These vulnerabilities have led some Republicans to think there’s room for a primary challenge. Gov. Larry Hogan of Maryland has done several interviews insinuating that he’s interested in a run.

Former Massachusetts Gov. Bill Weld, meanwhile, has already formed an exploratory committee, and former Florida Gov. Jeb Bush said that Republicans deserve “a choice” in 2020.

But Trump’s cash would stand as a sizeable deterrent to any Republican hoping to start a primary bid from scratch – while going up against not only his war chest but the GOP establishment.

Analysts say while there are obvious vulnerabilities for Trump, particularly if Special Counsel Robert Mueller’s team concludes their investigation with incriminating evidence, they do not see a clear way forward for a primary challenger.

Ford O’Connell, a Republican strategist who also chairs the conservative CivicForumPac, said the party is committed to win and they see Trump as their path to victory.

“There are two chances that Trump won’t be the nominee -- and they are slim and none and slim has already left town,” said O’Connell.

Democrats, of course, hope none of this dissuades primary challengers from jumping in.

Read more from Sally Persons at Fox News

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Republican Strategist Predicts His 2020 Dem Primary Final Four

Republican strategist Ford O’Connell said he thinks the 2020 Democratic primary will come down to four candidates.

“I’m sure I’m going to take heat for this several months for now,” O’Connell told Hill.TV during an interview on “Rising" as he unveiled his Democratic final four.

“I think when it comes to the Democratic Primary you’re actually down to four people and that is the three B’s and Kamala Harris: Biden, Beto and Bernie,” he continued.

Sens. Kamala Harris (D-Calif.), Bernie Sanders (I-Vt.) and former Rep. Beto O'Rourke (D-Texas) have all announced their 2020 bids. Former Vice President Joe Biden has not jumped into the race officially but is telling supporters he will get in.

O’Rourke entered the race last week and is already sparking controversy after he said in a Vanity Fair interview that he was “just born to be in it.”

Sen. Amy Klobuchar (D-Minn.), another 2020 contender, referenced the line during an interview with NBC’s “Meet the Press” while on the campaign trail in Iowa.

“I have a lot of respect for Beto and it’s great to have some Texas in this race,” Klobuchar told NBC host Chuck Todd. “I wasn’t born to run for office, but I am running.”

O’Connell told Hill.TV that O'Rourke nevertheless poses a "true threat" to some left-leaning candidates like Sanders.

"Clearly Bernie sees Beto as a true threat, they seem to be fighting over the same turf based on how I’m watching the opposition research within the Democratic Party," he said.

While O’Connell said the Texan shouldn’t be written off as a contender, he predicted that O'Rourke would instead likely be the running mate of the eventual nominee. 

“When someone raises $6 million in 24 hours, I can’t sneeze my nose at them,” the strategist said, referring to O’Rourke’s massive fundraising haul that came from more than 128,000 donors.

“I see Beto going off most likely being the VP nominee when you start looking at the age difference,” he added.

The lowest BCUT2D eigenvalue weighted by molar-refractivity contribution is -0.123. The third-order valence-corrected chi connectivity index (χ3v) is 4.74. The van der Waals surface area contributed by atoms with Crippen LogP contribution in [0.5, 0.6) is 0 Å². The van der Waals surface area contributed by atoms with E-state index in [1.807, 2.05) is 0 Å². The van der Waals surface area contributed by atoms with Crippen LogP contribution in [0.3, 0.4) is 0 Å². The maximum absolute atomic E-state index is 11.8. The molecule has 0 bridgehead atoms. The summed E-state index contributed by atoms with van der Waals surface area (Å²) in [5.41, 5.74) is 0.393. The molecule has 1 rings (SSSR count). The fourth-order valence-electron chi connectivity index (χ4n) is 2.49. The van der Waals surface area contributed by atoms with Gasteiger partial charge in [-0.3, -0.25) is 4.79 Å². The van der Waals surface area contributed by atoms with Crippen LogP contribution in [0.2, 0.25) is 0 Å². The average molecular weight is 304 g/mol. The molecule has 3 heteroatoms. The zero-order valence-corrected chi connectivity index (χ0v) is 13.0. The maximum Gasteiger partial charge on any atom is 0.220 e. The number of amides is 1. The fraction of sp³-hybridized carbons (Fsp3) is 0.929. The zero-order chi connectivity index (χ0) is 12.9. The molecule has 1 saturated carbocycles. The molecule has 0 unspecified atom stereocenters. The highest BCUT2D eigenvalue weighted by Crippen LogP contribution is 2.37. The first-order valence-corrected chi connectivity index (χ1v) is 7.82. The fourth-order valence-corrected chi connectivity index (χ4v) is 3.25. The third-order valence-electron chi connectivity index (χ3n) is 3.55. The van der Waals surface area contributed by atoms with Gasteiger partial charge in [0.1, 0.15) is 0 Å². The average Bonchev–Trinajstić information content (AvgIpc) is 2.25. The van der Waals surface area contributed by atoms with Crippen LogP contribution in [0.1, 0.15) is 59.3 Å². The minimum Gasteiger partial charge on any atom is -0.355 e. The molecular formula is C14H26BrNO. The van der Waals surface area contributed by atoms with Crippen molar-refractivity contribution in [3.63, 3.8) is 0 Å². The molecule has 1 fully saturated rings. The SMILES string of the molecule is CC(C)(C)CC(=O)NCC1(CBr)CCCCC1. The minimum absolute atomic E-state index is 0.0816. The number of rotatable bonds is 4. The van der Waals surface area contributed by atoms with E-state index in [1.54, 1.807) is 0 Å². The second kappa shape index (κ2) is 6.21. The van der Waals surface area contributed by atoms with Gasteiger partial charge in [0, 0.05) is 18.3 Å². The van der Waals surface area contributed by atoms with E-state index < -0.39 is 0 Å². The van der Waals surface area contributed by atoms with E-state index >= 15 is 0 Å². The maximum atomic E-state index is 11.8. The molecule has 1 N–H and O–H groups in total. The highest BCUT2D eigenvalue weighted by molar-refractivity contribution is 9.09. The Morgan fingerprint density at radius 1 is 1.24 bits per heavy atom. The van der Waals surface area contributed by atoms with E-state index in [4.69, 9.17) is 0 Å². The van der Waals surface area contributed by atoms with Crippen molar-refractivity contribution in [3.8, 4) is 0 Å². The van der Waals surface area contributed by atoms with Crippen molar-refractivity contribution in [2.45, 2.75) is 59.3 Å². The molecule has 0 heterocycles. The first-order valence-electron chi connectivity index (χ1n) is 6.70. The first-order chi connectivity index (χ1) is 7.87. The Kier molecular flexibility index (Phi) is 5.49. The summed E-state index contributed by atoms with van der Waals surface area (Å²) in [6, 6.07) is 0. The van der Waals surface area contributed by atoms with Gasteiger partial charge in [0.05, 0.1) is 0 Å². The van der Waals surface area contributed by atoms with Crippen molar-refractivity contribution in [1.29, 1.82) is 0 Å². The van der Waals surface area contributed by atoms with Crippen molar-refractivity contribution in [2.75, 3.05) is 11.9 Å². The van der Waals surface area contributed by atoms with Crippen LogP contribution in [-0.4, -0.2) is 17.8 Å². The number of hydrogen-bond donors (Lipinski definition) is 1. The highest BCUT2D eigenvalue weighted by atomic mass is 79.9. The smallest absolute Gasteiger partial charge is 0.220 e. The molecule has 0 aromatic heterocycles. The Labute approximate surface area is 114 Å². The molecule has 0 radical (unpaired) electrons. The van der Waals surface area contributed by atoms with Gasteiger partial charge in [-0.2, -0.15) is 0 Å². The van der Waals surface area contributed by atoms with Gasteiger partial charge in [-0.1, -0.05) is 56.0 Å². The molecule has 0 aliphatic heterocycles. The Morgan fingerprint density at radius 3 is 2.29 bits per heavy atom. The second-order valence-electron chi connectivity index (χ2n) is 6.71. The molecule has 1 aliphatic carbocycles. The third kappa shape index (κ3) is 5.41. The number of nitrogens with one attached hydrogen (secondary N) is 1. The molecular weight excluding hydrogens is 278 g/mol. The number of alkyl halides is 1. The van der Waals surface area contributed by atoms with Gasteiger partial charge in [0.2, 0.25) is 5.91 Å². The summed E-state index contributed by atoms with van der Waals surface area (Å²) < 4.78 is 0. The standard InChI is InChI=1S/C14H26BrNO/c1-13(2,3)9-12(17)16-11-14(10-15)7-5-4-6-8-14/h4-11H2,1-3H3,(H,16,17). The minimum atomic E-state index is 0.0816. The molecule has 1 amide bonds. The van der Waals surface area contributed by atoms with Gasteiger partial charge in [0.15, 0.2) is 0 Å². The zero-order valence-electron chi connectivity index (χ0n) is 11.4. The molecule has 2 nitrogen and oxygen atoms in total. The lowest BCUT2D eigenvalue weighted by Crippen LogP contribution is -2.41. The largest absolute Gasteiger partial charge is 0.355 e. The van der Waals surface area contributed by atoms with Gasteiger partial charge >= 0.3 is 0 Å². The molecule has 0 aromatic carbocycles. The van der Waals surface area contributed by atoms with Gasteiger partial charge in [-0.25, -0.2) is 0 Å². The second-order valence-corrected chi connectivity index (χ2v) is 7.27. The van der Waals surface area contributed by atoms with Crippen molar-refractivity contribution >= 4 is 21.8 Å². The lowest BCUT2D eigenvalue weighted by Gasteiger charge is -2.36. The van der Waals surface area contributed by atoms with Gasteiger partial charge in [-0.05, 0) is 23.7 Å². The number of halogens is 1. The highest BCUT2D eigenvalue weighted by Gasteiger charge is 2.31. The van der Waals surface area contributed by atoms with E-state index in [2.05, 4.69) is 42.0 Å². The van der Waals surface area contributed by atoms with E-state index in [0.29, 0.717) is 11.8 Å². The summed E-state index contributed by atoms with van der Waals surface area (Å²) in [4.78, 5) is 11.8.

Watch the video and read more from Tess Bonn at The Hill

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McCain Campaign Aide: He Would Be 'Very Happy' To See Trump 'Still Pissed Off At Him'

A former campaign aide to John McCain said Wednesday that the late GOP senator would be “very happy” to see that President Trump is “still pissed at him” amid the president’s renewed attacks.

“For me, I stay out of it,” Ford O’Connell, who served as McCain’s director of rural outreach for his 2008 presidential campaign, told Hill.TV. “But I also understand where Trump is coming from — I don’t always agree with his methodology, but I do see why he’s so hacked off at John McCain.”

“John McCain did not like Trump and he made it known and I’m sure that John McCain in his death would be very happy to see Trump is still pissed off at him,” O’Connell added.

Trump in recent days has renewed his attacks on McCain, who died in August following a battle with brain cancer.

In a series of tweets over the weekend, the president took a swipe at the late GOP senator, citing a dossier of unverified allegations about Trump's ties to Russia. Trump accused him without evidence of sending the dossier to media organizations "to have it printed BEFORE the election."

Still, O’Connell argued that despite the two figures' rocky political relationship, they have both made the party stronger in their own ways.

“I’m one of the few people who’s a John McCain supported and a Donald Trump supporter, and a lot people don’t see that squaring — I disagree,” he told Hill.TV.

“John McCain taught the Republican Party honor, Donald Trump taught us how to win.”

Watch the video and read more from Tess Bonn at The Hill

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Maryland Moderate Larry Hogan Is No Threat To Trump, Say Analysts

Maryland Gov. Larry Hogan said he hasn’t decided whether to challenge President Trump in 2020, but he might just want to sit this one out, according to political analysts and poll data.

Hogan, 62, is extremely popular in his traditionally blue state. He boasts a 69 percent approval rating, and he won re-election in 2018 by double digits over challenger Ben Jealous.

His unique success in Maryland and his public opposition to the president has led to intense speculation about his political future and whether he could pose a serious threat to Trump, whose own approval ratings have remained tepid throughout his presidency. Hogan has fueled those talks by publicly mulling a primary challenge.

Barring a blockbuster report from Mueller, Hogan would appear to stand no chance against Trump.

History is on Trump's side. Republican incumbents have won three out of every four elections, Ford O’Connell, a GOP strategist, told the Washington Examiner.

Trump is also wildly popular with his core supporters, and if he were somehow dropped from the ticket, O’Connell said, many of those voters would stay home in November 2020.

“And nobody has the type of enthusiasm necessary among the Republican base,” O’Connell said. “It’s about intensity. Donald Trump gives you the best chance to win the White House.”